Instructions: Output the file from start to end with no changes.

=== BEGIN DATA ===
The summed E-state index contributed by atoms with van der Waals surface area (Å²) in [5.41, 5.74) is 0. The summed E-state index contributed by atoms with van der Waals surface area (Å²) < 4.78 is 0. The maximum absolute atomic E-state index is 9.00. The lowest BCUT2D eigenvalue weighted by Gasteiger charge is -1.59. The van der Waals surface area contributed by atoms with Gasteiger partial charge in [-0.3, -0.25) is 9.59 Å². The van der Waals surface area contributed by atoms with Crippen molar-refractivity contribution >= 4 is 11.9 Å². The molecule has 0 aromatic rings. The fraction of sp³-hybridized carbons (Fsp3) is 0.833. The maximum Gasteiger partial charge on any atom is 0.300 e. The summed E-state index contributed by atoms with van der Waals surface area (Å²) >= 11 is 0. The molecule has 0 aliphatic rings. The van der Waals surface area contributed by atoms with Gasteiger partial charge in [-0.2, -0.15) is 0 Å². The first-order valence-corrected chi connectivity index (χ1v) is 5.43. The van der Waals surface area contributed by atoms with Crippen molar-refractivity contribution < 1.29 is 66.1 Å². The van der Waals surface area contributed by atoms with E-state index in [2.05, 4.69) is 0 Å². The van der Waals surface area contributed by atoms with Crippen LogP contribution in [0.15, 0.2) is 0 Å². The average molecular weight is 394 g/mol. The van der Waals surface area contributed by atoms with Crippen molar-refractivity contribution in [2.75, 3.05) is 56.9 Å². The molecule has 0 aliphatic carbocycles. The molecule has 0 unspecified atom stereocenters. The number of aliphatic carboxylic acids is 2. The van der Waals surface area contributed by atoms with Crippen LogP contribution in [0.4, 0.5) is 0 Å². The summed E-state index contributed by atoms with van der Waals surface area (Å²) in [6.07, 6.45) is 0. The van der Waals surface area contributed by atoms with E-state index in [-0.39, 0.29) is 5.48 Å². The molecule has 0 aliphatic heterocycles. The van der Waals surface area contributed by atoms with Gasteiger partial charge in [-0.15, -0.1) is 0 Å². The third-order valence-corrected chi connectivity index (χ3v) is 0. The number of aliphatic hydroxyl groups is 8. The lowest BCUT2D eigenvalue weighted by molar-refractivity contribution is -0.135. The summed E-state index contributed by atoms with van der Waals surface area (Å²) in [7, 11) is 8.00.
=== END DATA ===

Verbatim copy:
The summed E-state index contributed by atoms with van der Waals surface area (Å²) in [5.41, 5.74) is 0. The summed E-state index contributed by atoms with van der Waals surface area (Å²) < 4.78 is 0. The maximum absolute atomic E-state index is 9.00. The lowest BCUT2D eigenvalue weighted by Gasteiger charge is -1.59. The van der Waals surface area contributed by atoms with Gasteiger partial charge in [-0.3, -0.25) is 9.59 Å². The van der Waals surface area contributed by atoms with Crippen molar-refractivity contribution >= 4 is 11.9 Å². The molecule has 0 aromatic rings. The fraction of sp³-hybridized carbons (Fsp3) is 0.833. The maximum Gasteiger partial charge on any atom is 0.300 e. The summed E-state index contributed by atoms with van der Waals surface area (Å²) >= 11 is 0. The molecule has 0 aliphatic rings. The van der Waals surface area contributed by atoms with Gasteiger partial charge in [-0.2, -0.15) is 0 Å². The first-order valence-corrected chi connectivity index (χ1v) is 5.43. The van der Waals surface area contributed by atoms with Crippen molar-refractivity contribution < 1.29 is 66.1 Å². The van der Waals surface area contributed by atoms with E-state index in [2.05, 4.69) is 0 Å². The van der Waals surface area contributed by atoms with Crippen LogP contribution in [0.15, 0.2) is 0 Å². The average molecular weight is 394 g/mol. The van der Waals surface area contributed by atoms with Crippen molar-refractivity contribution in [2.75, 3.05) is 56.9 Å². The molecule has 0 aliphatic carbocycles. The molecule has 0 unspecified atom stereocenters. The number of aliphatic carboxylic acids is 2. The van der Waals surface area contributed by atoms with Crippen LogP contribution in [0.4, 0.5) is 0 Å². The summed E-state index contributed by atoms with van der Waals surface area (Å²) in [6.07, 6.45) is 0. The van der Waals surface area contributed by atoms with E-state index in [-0.39, 0.29) is 5.48 Å². The molecule has 0 aliphatic heterocycles. The van der Waals surface area contributed by atoms with Gasteiger partial charge in [-0.15, -0.1) is 0 Å². The third-order valence-corrected chi connectivity index (χ3v) is 0. The number of aliphatic hydroxyl groups is 8. The lowest BCUT2D eigenvalue weighted by molar-refractivity contribution is -0.135. The summed E-state index contributed by atoms with van der Waals surface area (Å²) in [7, 11) is 8.00.